Self-control is a major problem for many of us, so failure to maintain our resolutions isn’t surprising. But is it inevitable? Is there anything we can do to make it more likely that we stick to our resolve?
Psychology research can help: here are four things you can do to make it more likely that, this year, you maintain your resolutions.(Looking for something that is great for your gut? Check out Mamamia TV’s explanation on Kombucha. Post continues after video.)
Intentions, constructions and bundles
First, you can form implementation intentions. Multiple studies show people are much more likely to follow through on an intention to do something – say, exercise more – if they form the intention to do it when they encounter a cue.
Rather than just intending to exercise more, you might form the intention to set off jogging when the alarm goes off. Forming an implementation intention automates preparation for the behaviour when the cue is encountered. And that makes following through more likely.
In one study, for instance, women who formed food specific implementation intentions lost twice as much weight as a control group of dieting women.
Second, you can focus on abstract properties of events and things rather than concrete properties. Suppose your goal is to eat more healthily, and you’re tempted by a doughnut.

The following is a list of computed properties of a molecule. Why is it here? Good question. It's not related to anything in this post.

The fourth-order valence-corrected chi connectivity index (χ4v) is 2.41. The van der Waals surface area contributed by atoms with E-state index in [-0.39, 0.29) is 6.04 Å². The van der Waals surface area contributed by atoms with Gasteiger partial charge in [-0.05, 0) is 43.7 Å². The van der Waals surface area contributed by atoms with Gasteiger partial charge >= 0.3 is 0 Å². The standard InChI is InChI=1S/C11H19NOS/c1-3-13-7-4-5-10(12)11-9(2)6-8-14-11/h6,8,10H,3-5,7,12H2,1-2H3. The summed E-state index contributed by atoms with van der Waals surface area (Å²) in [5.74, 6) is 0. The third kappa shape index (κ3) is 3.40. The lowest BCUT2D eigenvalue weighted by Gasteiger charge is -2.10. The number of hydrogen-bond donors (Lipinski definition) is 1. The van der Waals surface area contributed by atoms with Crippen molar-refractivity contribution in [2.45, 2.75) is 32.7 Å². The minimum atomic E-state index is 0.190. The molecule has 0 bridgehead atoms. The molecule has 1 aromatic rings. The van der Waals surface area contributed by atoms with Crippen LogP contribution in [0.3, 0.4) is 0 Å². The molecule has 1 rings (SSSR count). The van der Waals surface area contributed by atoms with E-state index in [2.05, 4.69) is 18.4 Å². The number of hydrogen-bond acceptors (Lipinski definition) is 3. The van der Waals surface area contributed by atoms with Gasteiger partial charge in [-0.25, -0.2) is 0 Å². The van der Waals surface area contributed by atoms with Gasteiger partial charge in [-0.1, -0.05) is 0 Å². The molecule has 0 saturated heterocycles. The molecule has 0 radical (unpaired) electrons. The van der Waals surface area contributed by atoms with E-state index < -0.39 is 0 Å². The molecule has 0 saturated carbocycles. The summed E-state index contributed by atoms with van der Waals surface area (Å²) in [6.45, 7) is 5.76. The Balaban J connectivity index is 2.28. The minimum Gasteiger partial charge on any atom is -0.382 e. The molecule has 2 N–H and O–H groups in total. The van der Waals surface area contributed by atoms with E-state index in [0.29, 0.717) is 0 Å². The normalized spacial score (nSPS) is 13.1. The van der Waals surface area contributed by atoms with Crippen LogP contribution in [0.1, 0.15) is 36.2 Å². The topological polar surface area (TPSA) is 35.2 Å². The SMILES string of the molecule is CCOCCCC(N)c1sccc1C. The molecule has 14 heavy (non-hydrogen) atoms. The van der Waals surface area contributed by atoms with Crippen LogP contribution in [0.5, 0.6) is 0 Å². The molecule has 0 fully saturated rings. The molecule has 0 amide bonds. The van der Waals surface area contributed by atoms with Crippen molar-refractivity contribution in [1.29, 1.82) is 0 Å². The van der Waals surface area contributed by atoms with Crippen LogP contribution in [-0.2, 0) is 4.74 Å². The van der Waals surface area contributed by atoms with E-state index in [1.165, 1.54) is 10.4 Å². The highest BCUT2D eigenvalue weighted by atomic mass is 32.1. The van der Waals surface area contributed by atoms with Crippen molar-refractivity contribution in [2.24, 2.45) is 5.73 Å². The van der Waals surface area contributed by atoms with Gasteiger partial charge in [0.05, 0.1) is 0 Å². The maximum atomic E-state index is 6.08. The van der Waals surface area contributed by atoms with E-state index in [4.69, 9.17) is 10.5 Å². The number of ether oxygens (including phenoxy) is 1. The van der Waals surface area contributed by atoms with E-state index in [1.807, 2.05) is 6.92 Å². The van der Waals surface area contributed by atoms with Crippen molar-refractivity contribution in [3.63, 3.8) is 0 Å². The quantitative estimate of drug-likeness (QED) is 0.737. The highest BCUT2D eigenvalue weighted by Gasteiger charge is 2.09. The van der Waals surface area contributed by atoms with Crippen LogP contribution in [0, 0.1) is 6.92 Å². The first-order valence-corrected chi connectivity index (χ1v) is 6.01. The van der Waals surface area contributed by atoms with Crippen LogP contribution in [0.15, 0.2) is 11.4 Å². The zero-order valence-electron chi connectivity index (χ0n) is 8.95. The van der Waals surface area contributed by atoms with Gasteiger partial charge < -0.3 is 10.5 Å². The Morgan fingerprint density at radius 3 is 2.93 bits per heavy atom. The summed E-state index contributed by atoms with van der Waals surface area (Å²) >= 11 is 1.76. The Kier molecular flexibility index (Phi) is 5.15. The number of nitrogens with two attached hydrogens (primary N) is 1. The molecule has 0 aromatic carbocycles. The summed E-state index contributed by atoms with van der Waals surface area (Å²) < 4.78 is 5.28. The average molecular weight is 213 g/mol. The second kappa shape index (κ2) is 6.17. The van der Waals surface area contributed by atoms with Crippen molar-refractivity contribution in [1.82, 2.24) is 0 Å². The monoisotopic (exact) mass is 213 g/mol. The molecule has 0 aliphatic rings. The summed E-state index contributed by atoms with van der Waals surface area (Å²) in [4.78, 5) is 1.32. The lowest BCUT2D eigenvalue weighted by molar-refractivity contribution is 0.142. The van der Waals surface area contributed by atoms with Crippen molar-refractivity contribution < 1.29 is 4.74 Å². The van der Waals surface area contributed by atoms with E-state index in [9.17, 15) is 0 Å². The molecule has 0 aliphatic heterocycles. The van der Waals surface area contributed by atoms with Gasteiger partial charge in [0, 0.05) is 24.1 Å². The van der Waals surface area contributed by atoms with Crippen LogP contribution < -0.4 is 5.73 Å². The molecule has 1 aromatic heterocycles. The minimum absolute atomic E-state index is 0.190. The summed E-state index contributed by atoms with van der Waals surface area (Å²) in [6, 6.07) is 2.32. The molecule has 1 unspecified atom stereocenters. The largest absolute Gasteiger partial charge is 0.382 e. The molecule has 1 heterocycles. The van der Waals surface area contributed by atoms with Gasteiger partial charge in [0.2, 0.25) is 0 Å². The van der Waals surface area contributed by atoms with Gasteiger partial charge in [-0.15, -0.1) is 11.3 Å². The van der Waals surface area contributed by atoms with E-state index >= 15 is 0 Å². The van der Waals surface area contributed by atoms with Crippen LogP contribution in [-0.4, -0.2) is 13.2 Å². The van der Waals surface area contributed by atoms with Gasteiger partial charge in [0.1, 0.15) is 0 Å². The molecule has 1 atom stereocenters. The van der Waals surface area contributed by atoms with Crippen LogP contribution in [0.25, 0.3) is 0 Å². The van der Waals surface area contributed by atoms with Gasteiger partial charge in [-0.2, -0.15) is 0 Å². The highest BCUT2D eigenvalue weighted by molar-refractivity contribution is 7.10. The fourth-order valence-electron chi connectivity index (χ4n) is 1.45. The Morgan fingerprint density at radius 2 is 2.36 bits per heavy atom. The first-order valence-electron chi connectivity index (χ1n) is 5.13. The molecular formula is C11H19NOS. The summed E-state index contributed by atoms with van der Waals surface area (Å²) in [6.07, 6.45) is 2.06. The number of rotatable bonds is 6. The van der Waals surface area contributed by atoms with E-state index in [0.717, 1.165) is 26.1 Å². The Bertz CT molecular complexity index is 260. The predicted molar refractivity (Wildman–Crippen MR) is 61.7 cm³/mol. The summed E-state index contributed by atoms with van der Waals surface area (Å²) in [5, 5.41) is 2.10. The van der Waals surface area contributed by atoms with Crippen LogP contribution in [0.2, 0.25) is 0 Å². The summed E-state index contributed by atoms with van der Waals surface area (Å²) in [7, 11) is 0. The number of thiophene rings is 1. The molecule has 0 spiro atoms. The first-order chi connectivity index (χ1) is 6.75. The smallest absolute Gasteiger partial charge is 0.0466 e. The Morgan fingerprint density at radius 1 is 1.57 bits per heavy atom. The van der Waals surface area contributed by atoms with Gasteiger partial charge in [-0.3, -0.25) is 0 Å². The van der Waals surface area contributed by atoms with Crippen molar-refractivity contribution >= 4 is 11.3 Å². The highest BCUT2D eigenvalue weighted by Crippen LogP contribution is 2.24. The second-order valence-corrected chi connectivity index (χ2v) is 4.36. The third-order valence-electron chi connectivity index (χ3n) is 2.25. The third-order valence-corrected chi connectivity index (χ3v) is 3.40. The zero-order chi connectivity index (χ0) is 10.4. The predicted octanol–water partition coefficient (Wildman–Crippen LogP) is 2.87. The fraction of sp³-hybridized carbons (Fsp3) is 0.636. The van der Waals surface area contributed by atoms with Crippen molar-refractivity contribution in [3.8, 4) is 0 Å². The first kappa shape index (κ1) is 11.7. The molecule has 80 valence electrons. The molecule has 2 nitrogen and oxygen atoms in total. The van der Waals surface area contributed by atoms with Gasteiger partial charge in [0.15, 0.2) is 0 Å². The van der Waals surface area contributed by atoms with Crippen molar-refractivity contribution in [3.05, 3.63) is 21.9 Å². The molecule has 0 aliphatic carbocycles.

A focus on its concrete properties – its sweet stickiness, for instance – tends to promote consumption. But a focus on its abstract properties, the properties it shares not only with other doughnuts but the broader set of things you find tempting, tends to promote self-control. (Post continues after gallery.)
You might think of the challenge not as “eat this doughnut or not?” but “eat unhealthy food or not?”.
This is an application of what’s known as construal level theory to the problem of self-control. In general, construing things in more abstract terms tends to facilitate more rational thought and behaviour, possibly because it makes more salient the reasons why we want to exercise self-control in the first place.
It’s the effects of a pattern of eating doughnuts – not of eating a single doughnut – that we want to avoid, and these patterns and their effects are abstract properties. In contrast, the low-level properties of a temptation make salient the ways in which it’s immediately rewarding.